“I help decide what equipment goes where,” he said. “We start with a blank sheet of paper and see what will work best for all 16 sailors aboard the boat.”

Belsky serves as a liaison between the sailing, design and construction processes, and he likens his duties to those of a project manager.

“Living in Hood River has helped me pick up on a lot of design ideas that windsurfing companies are using,” said Belsky, who has worked with Doug Hopkins of North Sports and Tony Logosz of Slingshot.

“We have adopted many of the same principles that windsurfing and kiteboarding are based on, and a lot of them can be applied to America’s Cup sailing,” he said.

“Tony is a clever guy who has a lot of interesting ideas about the future of kiting,” he said. “And a lot of those ideas can be transferred to big boat sailing.”

But Belsky doesn’t stop at the longer rally races such as the America’s Cup. He also competes on a worldwide stage in events like the Whitbread Round-the-World Race — an event he won for a Swedish team in 1998 along with fellow local Steve Erickson.

“Winning the Whitbread can be compared to climbing Mt. Everest,” Belsky said of the nine-month race that starts and finishes in England. “It’s much more of an endurance race, compared to America’s Cup racing, where you can sleep in your own bed every night.”

Belsky will be recovering from surgery for the next three months in Hood River, and will travel to the Mediterranean in June to

resume training.

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Parkdale third graders sing "12 Disaster Days of Christmas"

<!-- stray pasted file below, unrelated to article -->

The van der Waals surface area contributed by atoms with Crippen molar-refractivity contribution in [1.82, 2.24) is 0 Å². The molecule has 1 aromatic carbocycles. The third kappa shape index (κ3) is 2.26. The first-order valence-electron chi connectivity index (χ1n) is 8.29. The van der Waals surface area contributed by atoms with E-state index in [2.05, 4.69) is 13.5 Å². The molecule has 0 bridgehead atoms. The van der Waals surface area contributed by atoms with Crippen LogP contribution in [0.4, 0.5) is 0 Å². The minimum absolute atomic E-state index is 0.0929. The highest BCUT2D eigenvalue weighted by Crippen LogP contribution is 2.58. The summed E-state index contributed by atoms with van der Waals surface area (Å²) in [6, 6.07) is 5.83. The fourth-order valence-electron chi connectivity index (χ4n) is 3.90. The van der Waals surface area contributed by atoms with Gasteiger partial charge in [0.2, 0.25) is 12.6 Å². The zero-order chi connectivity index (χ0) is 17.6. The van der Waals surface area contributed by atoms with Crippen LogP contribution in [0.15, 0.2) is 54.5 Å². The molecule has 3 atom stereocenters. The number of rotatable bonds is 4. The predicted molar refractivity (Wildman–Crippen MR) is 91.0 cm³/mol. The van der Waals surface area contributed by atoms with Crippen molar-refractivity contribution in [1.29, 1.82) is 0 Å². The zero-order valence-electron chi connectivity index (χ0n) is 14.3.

Welcome to your sing-able Christmas gift list. What follows is an emergency rendition of “12 Days of Christmas” – for outfitting your home or car in case of snow storm, earthquake, flood or other emergency. Read it as a simple list, or sing it to the tune of “12 Days” – you know, as in “ … and a partridge in a pear tree…” Not to make light of it, but the song is a familiar framework for a set of gift ideas that you could consider gathering together, even if the recipient already owns items such as a bunch of coats, tire chains and flashlights. Stores throughout the Gorge are stocked up on all these items. Buying all 12 days might be prohibitive, but here are three ideas for checking any of the dozen off your list (notations follow, 1-12.) The gift items needed to stay warm, dry and safe are also coded to suggest items in your abode (A) in your car (C) or both (B). 12 Gallons of Water (A) 11 Family meals (B) 10 Cans of propane (A) 9 Hygiene bags (B) 8 Packs of batteries (A) 7 Spare coats (B) 6 Bright red flares (C) 5 Cozy blankets (B) 4 Tire chains (C) 3 Flashlights (B) 2 cell phone chargers (B) 1 And a crush-proof first aid kit (B) Price ranges? Here’s a few quotes for days Three, Two, Four and Nine: n A family gift of flashlights (three will run $15-30, Hood River Supply, Tum-A-Lum) n Cell phone chargers (two will run $30-60) n Tire chains (basic set, $30, Les Schwab, returnable if unused for the winter) n Family meals ($100 or so should cover the basics for three or four reasonably well-fed days) n The home kit should be kept in a handy place near an exit, and remember that water needs to be replenished every few months. If you have a solid first aid kit already, switch out the gift idea with “and-a-sto-o-u-t- tub-for it-all …” Otherwise, it’s a case of assembling your home or car kits and making sure all members of the family know what the resources are and how to use them (ie flares and propane). Emergency situations are at worst life-threatening, at best deeply uncomfortable if you and your family are left without power for an extended period, or traveling and find yourself in a situation where you need to wait out a storm, lengthy traffic delay, or other crisis. Notes on the 12 gift ideas: 12 – Gallons of water: that’s one per person in a four-member family to last for three days, the recommended minimum to be prepared for utility outages. 11 – Easy-open packaged goods, energy bars, dried food and nuts are good things to include for nutrition. Think of what your family of four needs for three days to stay fortified and hydrated (see number 12). Can-opener also recommended 10 – If you have a propane camping stove, keep extra fuel handy. 9 – Hygiene bags: put packaged moistened towelettes, toilet paper, and plastic ties in large garbage bags (for personal sanitation) Resource list courtesy of Hood River County Emergency Management, Barbara Ayers, manager/ 541-386-1213. The county also reminds residents to Get a Kit, Make A Plan to connect your family if separated, and Stay Informed. See www.co.hood-river.or.us to opt-in for citizen alerts. Enlarge